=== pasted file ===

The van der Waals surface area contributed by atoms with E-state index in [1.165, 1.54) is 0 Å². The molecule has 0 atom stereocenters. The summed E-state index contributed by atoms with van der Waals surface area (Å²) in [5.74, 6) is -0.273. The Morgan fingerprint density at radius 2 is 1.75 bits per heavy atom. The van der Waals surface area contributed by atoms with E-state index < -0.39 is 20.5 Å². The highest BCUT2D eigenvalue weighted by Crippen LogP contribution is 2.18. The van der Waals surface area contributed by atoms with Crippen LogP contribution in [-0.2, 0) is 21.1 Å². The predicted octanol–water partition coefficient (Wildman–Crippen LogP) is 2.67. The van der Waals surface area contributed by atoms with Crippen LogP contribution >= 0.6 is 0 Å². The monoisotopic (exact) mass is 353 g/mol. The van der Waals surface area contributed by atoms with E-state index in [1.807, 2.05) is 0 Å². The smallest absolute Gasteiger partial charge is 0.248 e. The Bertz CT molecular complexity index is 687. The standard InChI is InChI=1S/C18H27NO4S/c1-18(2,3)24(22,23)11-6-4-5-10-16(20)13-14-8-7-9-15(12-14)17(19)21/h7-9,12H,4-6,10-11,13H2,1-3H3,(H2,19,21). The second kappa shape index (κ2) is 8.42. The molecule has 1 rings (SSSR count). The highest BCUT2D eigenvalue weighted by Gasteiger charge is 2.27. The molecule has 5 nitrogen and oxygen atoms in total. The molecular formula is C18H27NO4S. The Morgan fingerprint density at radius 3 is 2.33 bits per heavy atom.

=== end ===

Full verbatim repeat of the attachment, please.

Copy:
The van der Waals surface area contributed by atoms with E-state index in [1.165, 1.54) is 0 Å². The molecule has 0 atom stereocenters. The summed E-state index contributed by atoms with van der Waals surface area (Å²) in [5.74, 6) is -0.273. The Morgan fingerprint density at radius 2 is 1.75 bits per heavy atom. The van der Waals surface area contributed by atoms with E-state index < -0.39 is 20.5 Å². The highest BCUT2D eigenvalue weighted by Crippen LogP contribution is 2.18. The van der Waals surface area contributed by atoms with Crippen LogP contribution in [-0.2, 0) is 21.1 Å². The predicted octanol–water partition coefficient (Wildman–Crippen LogP) is 2.67. The van der Waals surface area contributed by atoms with Crippen LogP contribution >= 0.6 is 0 Å². The monoisotopic (exact) mass is 353 g/mol. The van der Waals surface area contributed by atoms with E-state index in [1.807, 2.05) is 0 Å². The smallest absolute Gasteiger partial charge is 0.248 e. The Bertz CT molecular complexity index is 687. The standard InChI is InChI=1S/C18H27NO4S/c1-18(2,3)24(22,23)11-6-4-5-10-16(20)13-14-8-7-9-15(12-14)17(19)21/h7-9,12H,4-6,10-11,13H2,1-3H3,(H2,19,21). The second kappa shape index (κ2) is 8.42. The molecule has 1 rings (SSSR count). The highest BCUT2D eigenvalue weighted by Gasteiger charge is 2.27. The molecule has 5 nitrogen and oxygen atoms in total. The molecular formula is C18H27NO4S. The Morgan fingerprint density at radius 3 is 2.33 bits per heavy atom.